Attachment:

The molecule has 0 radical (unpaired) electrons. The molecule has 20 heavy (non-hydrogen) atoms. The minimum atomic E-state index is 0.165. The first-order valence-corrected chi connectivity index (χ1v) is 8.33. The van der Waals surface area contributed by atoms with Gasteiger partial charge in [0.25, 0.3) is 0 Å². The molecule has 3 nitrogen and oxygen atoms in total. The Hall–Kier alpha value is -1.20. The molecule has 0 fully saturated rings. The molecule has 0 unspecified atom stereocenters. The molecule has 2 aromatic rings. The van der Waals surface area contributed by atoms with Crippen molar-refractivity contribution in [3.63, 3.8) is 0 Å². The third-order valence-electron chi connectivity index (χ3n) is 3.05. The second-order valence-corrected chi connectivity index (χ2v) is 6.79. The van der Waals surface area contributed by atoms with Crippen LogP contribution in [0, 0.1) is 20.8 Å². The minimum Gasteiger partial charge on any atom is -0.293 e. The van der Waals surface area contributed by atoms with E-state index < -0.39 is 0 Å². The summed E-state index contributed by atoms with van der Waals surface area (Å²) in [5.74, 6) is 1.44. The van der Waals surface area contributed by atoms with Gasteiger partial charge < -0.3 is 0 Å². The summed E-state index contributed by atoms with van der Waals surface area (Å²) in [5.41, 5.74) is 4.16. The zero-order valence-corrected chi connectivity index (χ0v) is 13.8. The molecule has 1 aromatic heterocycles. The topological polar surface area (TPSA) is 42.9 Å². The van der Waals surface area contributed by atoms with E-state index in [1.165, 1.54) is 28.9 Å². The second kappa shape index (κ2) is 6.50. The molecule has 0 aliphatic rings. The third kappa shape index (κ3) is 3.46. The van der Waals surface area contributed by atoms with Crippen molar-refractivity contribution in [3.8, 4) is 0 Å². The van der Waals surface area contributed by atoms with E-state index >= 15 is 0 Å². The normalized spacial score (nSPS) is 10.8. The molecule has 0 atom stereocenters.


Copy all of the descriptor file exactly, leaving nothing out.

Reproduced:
The molecule has 0 radical (unpaired) electrons. The molecule has 20 heavy (non-hydrogen) atoms. The minimum atomic E-state index is 0.165. The first-order valence-corrected chi connectivity index (χ1v) is 8.33. The van der Waals surface area contributed by atoms with Gasteiger partial charge in [0.25, 0.3) is 0 Å². The molecule has 3 nitrogen and oxygen atoms in total. The Hall–Kier alpha value is -1.20. The molecule has 0 fully saturated rings. The molecule has 0 unspecified atom stereocenters. The molecule has 2 aromatic rings. The van der Waals surface area contributed by atoms with Crippen molar-refractivity contribution in [3.63, 3.8) is 0 Å². The third-order valence-electron chi connectivity index (χ3n) is 3.05. The second-order valence-corrected chi connectivity index (χ2v) is 6.79. The van der Waals surface area contributed by atoms with Crippen LogP contribution in [0, 0.1) is 20.8 Å². The minimum Gasteiger partial charge on any atom is -0.293 e. The van der Waals surface area contributed by atoms with E-state index < -0.39 is 0 Å². The summed E-state index contributed by atoms with van der Waals surface area (Å²) in [5.74, 6) is 1.44. The van der Waals surface area contributed by atoms with Gasteiger partial charge < -0.3 is 0 Å². The summed E-state index contributed by atoms with van der Waals surface area (Å²) in [5.41, 5.74) is 4.16. The zero-order valence-corrected chi connectivity index (χ0v) is 13.8. The molecule has 1 aromatic heterocycles. The topological polar surface area (TPSA) is 42.9 Å². The van der Waals surface area contributed by atoms with E-state index in [1.165, 1.54) is 28.9 Å². The second kappa shape index (κ2) is 6.50. The molecule has 0 aliphatic rings. The third kappa shape index (κ3) is 3.46. The van der Waals surface area contributed by atoms with Crippen molar-refractivity contribution in [3.8, 4) is 0 Å². The van der Waals surface area contributed by atoms with E-state index >= 15 is 0 Å². The normalized spacial score (nSPS) is 10.8. The molecule has 0 atom stereocenters.